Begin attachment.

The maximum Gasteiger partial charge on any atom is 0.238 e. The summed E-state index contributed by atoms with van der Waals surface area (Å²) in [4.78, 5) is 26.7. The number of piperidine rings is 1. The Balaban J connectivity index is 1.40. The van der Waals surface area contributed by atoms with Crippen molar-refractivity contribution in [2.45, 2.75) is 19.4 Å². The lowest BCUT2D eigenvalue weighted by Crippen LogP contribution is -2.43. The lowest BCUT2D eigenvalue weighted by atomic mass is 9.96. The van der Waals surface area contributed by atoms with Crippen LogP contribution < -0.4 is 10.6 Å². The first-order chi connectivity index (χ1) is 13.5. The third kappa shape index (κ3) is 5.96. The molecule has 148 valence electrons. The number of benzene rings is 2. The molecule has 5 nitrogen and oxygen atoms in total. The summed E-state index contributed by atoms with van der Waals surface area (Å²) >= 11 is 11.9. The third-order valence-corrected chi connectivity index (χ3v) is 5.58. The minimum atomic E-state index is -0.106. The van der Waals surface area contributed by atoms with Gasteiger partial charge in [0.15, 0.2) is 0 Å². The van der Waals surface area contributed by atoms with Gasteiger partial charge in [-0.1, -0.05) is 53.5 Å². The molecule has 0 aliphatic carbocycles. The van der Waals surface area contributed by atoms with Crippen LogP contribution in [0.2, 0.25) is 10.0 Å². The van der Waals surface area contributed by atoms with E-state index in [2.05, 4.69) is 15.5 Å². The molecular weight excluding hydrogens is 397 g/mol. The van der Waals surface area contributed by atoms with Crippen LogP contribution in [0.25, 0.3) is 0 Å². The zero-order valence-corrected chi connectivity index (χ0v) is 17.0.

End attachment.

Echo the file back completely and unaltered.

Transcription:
The maximum Gasteiger partial charge on any atom is 0.238 e. The summed E-state index contributed by atoms with van der Waals surface area (Å²) in [4.78, 5) is 26.7. The number of piperidine rings is 1. The Balaban J connectivity index is 1.40. The van der Waals surface area contributed by atoms with Crippen molar-refractivity contribution in [2.45, 2.75) is 19.4 Å². The lowest BCUT2D eigenvalue weighted by Crippen LogP contribution is -2.43. The lowest BCUT2D eigenvalue weighted by atomic mass is 9.96. The van der Waals surface area contributed by atoms with Crippen LogP contribution < -0.4 is 10.6 Å². The first-order chi connectivity index (χ1) is 13.5. The third kappa shape index (κ3) is 5.96. The molecule has 148 valence electrons. The number of benzene rings is 2. The molecule has 5 nitrogen and oxygen atoms in total. The summed E-state index contributed by atoms with van der Waals surface area (Å²) >= 11 is 11.9. The third-order valence-corrected chi connectivity index (χ3v) is 5.58. The minimum atomic E-state index is -0.106. The van der Waals surface area contributed by atoms with Gasteiger partial charge in [0.15, 0.2) is 0 Å². The van der Waals surface area contributed by atoms with Gasteiger partial charge in [-0.1, -0.05) is 53.5 Å². The molecule has 0 aliphatic carbocycles. The van der Waals surface area contributed by atoms with Crippen LogP contribution in [0.2, 0.25) is 10.0 Å². The van der Waals surface area contributed by atoms with E-state index in [2.05, 4.69) is 15.5 Å². The molecular weight excluding hydrogens is 397 g/mol. The van der Waals surface area contributed by atoms with Crippen LogP contribution in [0.25, 0.3) is 0 Å². The zero-order valence-corrected chi connectivity index (χ0v) is 17.0.